BS:    They did a little steering every once in a while, based on what you said. 

BB:    Oh, yes.

BS:    A little turn now and then.

BB:    Right. Barb, I don’t know how far you want to go, but the Japanese gave up and we flew back from our last mission, which was… When MacArthur was signing the surrender on the battleship Missouri with the Japanese and the American – oh,  Wainwright and those other big generals – MacArthur wanted a show of force for the show that day. So he’d ordered everything in the world to be there in Tokyo Bay, as MacArthur probably could do it. We had about 50 B-29s, could be 35, one of our 


Track 2
(continued) crews, and we were flying cover at about 15,000 feet in a big circle over the battleship Missouri while it was being signed. 

    We flew from Tokyo to Mount Fuji and back to Yokohama and then back over the battleship again in a big circle. Beneath us was an equal number of Navy planes from the Navy carriers. They were flying beneath us in a great big circle. Just a huge show of airplanes. I recall looking out in the sea from the battleship Missouri; MacArthur had ordered in the entire U.S. fleet. As far as I could see and on the horizon were battleships and carriers, destroyers, cruisers, frigates, submarines, as far as I could see, the entire U.S. Navy. Just impressive! It was quite a show. I don’t know how impressive it was. I don’t know who MacArthur wanted to impress, but… It was just outstanding, the power that had been assembled in one place. That’s something to remember. 

    We flew back and said, “Now the war is over, pack up, we’re going home.” The next day, the horn or the speakers in the headquarters operations room said, “Operations room, 0800, you’re going again.” 

    I said, “Good gosh!” So there we were in the operations room at 8:00 the next morning and (they) said, …. [coughing] I think I’m going to take another break. 

End of recording

Track 2

Transcribed by Mary Beth Frost


Track 3

BS:    This is an oral history project with Ben Boo for the Veterans Memorial Hall Oral History Project, Track 3. 

    As you said, we’ve kind of gone through a real broad covering of your bombing raids and of the work… What about nine months or eight months that you spent on Tinian. Were you out every day?

BB:    On average, every third day. That’s when…put the airplanes back together again and we’d rest up and get trained for the next place to go. Day off. I would say every third day. 

BS:    That was a busy schedule. So two or three bombing runs a week – missions. 


Track 3

BB:    Oh yes. Yeah. But I have to tell you about the last mission. The war was declared over. We were called back to the operation room. (The) operation room was just a huge Quonset with a map of Japan maybe 20 feet…almost 20 feet and every single city of Japan on the map. On the pass it had anti-aircraft sites and bomb sites and information.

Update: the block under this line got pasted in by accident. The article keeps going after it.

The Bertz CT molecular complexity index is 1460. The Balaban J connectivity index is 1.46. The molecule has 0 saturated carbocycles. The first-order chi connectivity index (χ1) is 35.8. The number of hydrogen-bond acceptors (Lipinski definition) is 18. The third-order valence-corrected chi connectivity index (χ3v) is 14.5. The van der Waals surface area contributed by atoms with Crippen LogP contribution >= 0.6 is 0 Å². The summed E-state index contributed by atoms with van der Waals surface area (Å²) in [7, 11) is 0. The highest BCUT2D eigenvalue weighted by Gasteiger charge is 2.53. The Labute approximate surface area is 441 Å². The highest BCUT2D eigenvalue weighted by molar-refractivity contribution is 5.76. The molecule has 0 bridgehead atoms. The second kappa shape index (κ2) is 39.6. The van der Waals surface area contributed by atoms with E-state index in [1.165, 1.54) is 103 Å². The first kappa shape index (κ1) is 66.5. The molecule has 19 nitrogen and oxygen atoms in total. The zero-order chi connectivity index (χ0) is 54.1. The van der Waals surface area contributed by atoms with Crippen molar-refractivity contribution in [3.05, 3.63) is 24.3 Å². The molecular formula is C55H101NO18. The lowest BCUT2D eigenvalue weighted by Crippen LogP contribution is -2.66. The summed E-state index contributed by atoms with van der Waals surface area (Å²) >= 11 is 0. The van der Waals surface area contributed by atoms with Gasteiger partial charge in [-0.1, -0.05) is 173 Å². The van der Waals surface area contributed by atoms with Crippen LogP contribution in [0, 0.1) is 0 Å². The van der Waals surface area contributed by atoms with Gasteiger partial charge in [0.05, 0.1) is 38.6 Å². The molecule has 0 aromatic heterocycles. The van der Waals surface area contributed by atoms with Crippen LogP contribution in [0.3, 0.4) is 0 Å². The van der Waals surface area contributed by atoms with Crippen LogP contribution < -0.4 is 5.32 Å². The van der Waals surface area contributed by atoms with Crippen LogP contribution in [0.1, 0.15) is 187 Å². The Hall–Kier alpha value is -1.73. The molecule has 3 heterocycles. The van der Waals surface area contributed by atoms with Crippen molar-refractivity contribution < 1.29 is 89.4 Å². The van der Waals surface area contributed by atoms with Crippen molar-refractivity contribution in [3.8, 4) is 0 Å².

This time, when we got to the operations room, all the anti-aircraft sites had been erased and on the map was a list of all the POW camps in the country of Japan, all flagged. At this site were 79 estimated Dutch captives and in this site there were 1,300 American and in this area there was 1,000 French. They were all plotted out – just remarkable about the intelligence. They knew every POW site and they knew who was in it, not by name, but a number of various nationalities that were there. 

    They said, “Today you’re going to be one plane to every POW site. You’re going to drop food and rations on that POW site, today.” They hadn’t had any food – some for three years. So we loaded up our B-29 with piano-size crates of food, with parachutes again. I never knew exactly what they said, but they said they (had) select hams and bacons and butter and bread and toilet paper and chewing gum and cigarettes – who knows what was in them? But they were packed as the government would. 

    We were assigned a POW camp in Niigata. It was on the northwest corner of Japan, as far away as we could get from Tinian, just across from North Korea. We were way up on the world there with a long, long flight. We loaded up and I found Niigata, eventually. We flew a circle over the site – POW camp – a long row of wooden buildings, surrounded by a fence. We flew as low as we safely could, kept figuring out how we were going to drop those things. I remember the discussion in the aircraft there, the pilot and I and the bombardier. We were chatting and chatting. We can’t drop those things on those barracks buildings – they’ll drop right straight through. 

    In the meantime, the POWs had already figured out the war was over because all the fences were down and they were just running – running all over. One more thing we didn’t want to hit with those terrible crates. So I remember we fooled around up there and flew low, then finally picked a dirt road, just outside the camp and we figured we’d fly as low as we could right along that dirt road and bomb it with the food. 

    So we came in, the bombardier had the bomb bay open to slow us down. Some of the wing flaps the pilot had put on to slow us down, and we let it go. Those crates came out – some with parachutes and some had lost the parachute and these crates came scattering down on the road in front of the POW camp and all these POWs were just climbing over this stuff as we took off. It was a just a fun, fun thing to see something work. But it was…these 1,000 POWs that were there. 

Track 3

BB:     (continuing) But it was still remarkable. It was still remarkable to see that we knew every one of those POW sites and every one got one load a day that day. We all had one to fly to. I don’t know if subsequent missions were made, but… That was the end of it, right there.